I HATED the film. HATED it. However, it is sometimes quite enjoyable to hate something. I kept on making a repetitive head-shaking motion throughout it and John kept on looking at me and laughing. The Woody Allen-alterego Owen Wilson plays is a hack-screenwriter who wants to write a Great American Novel, which in Allen's perception (as well as the mainstream canonical perception) is exclusively male and connects of course to Fitzgerald and Hemingway. The character enters some sort of campy dreamscape at midnight while wandering around Paris where he finds himself suddenly in the Lost Generation's 20s, and Gertrude Stein played by Kathy Bates who plays Gertrude Stein like she's a gregarious yet butchy Minnesota housewife  reads his tepid realistic novel about a nostalgia shop, and he hangs out with Hemingway and Zelda and Scott, and a femme-enfant played by Marion Cotillard who is Picasso's mistress. Allen treats these figures of modernism like a Disneyworld exhibit,  like It's A Small World Afterall or some nonsense, they're played for campy jokes and one-liners, which is fine, in the case of Dali, who babbles about rhinoceros for a few minutes on screen, but in the case of Stein and the Fitzgeralds, who have repeated scenes, comes off as really grossly laughable and not saying anything particuarly interesting about that period or the human condition or why we cling to these myths. Zelda is played rather brothily by the actress Allison Pill, and Allen of course just replays all the easy myths - she is depicted as not even charming but just off her meds, at one point in the film Owen Wilson and Marion Cotillard find her dippy self about to jump into the Seine, no real reason is given, except that she's a crazy chick, and she babbles something about how Scott doesn't love her anymore, and Wilson steps in and firmly hands her shoulders and is all like - No, Scott only has eyes for you, I know that - and the joke is supposed to be that Wilson as a contemporary reader understands the Fitzgerald mythology, even though even Scott's biographer would admit that Scott totally played around and fucked actresses, etc., and the idea that Zelda's scenes she threw was only due to some girlish jealousy is really quite bogus, a word she would have used. The scene with them and Hemingway is so ridiculous, and I feel like Woody Allen read Hemingway's A Movable Feast on the toilet or something and went with that. Zelda is all like (to Hemingway) Did you read my story? Like a dumb girl, and Hemingway didn't, of course, and Scott weakly protests to him that she has talent, as if Scott was Zelda's agent or something, and she storms off, and Hemingway tells Scott that Zelda is standing in the way of his talent, and then later on Owen Wilson is remembering the evening, and remembering that Hemingway is right - that Zelda stood in the way of Scott's genius, but of course he was so in love with her the Wilson romantic understood. The idea that these women stood in the way of their husband's masterpieces, as opposed to midwifing them and helping steward them along, serving not only as inspiration but copyeditors, etc., is so much part of our contemporary romantic consciousness and Allen's film is just a microwaved version of these stories that brew inside the men who have the confidence to want to be the Next Big Thing, while girls just want to go throw themselves into a great body of water and wash away. And Djuna Barnes appears as a punchline - Owen Wilson is Charlstoning with some women, it is pointed out to him that it was her, and he says, "No wonder why she wants to lead," and Alice B. Toklas answers the door but isn't even given a line.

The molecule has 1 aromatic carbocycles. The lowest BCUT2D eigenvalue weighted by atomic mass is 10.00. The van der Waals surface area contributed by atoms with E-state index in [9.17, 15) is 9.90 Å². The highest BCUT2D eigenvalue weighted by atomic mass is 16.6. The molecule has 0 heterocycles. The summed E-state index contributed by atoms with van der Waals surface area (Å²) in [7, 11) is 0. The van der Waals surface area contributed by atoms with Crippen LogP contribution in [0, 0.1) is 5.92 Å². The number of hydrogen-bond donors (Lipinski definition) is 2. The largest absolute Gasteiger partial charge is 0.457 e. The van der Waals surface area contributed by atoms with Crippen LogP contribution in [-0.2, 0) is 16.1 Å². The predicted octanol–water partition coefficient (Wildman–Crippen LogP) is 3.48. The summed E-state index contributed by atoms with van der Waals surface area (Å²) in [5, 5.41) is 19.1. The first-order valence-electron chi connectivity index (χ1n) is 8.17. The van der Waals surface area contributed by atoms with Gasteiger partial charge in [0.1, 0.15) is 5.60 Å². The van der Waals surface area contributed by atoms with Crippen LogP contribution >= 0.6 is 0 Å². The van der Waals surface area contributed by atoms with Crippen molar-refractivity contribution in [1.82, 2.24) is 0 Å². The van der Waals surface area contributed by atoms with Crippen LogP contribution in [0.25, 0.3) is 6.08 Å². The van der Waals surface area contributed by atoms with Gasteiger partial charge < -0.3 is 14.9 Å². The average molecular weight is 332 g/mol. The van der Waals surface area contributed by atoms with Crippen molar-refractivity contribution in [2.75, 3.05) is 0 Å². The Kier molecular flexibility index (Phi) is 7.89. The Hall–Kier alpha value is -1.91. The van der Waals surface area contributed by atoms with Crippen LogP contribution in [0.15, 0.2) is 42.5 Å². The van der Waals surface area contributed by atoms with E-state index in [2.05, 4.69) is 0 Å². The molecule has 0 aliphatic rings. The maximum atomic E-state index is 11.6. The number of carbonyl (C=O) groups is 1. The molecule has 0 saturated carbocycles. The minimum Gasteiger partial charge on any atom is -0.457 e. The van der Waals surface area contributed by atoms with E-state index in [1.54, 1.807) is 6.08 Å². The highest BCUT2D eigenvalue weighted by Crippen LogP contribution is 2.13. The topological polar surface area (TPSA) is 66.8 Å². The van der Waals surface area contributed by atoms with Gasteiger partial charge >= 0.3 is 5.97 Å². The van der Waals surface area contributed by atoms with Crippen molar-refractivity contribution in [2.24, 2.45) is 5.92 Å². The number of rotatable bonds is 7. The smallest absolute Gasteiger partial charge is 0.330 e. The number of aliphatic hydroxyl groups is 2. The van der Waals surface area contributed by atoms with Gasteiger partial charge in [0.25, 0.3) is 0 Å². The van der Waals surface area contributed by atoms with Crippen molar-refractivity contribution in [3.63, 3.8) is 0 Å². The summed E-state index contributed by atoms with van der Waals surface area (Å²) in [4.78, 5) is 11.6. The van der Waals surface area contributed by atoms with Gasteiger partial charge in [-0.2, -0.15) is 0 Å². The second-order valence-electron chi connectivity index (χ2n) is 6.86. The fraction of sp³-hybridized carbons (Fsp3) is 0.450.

Of course I probably have a heated reaction because I'm stalling in my second rewrite of a whole goddamn book on the subject, but there you go.

It is weird though - the epiphany Owen Wilson's character gets at the end of the film - that the 20s Paris was his desired Golden Age but that as an artist he needs to find his own time and city, etc. - is one that I reached while strolling around New York solo this week. I think I've been carrying around in my head so long a romanticizing of not only 20s Paris and the modernist period but also the 70s/80s downtown New York period, the literary underground, that  Weeks is a part of, and like Patti Smith and David Wojnarowicz and like Kathy Acker and Eileen Myles, and these figures are now being canonized and you know teaching or reading at universities and if they're dead having anthologies and biographies come out, but I'm realizing that the New York of then is not the New York of now, and perhaps it's not the best city to be a working writer in. These cities and time periods we hold in our head, that we want to return to.

Next, we think we're going to pick a city we want to live and move there. One that's walkable, livable, breathable. We're thinking maybe East Coast.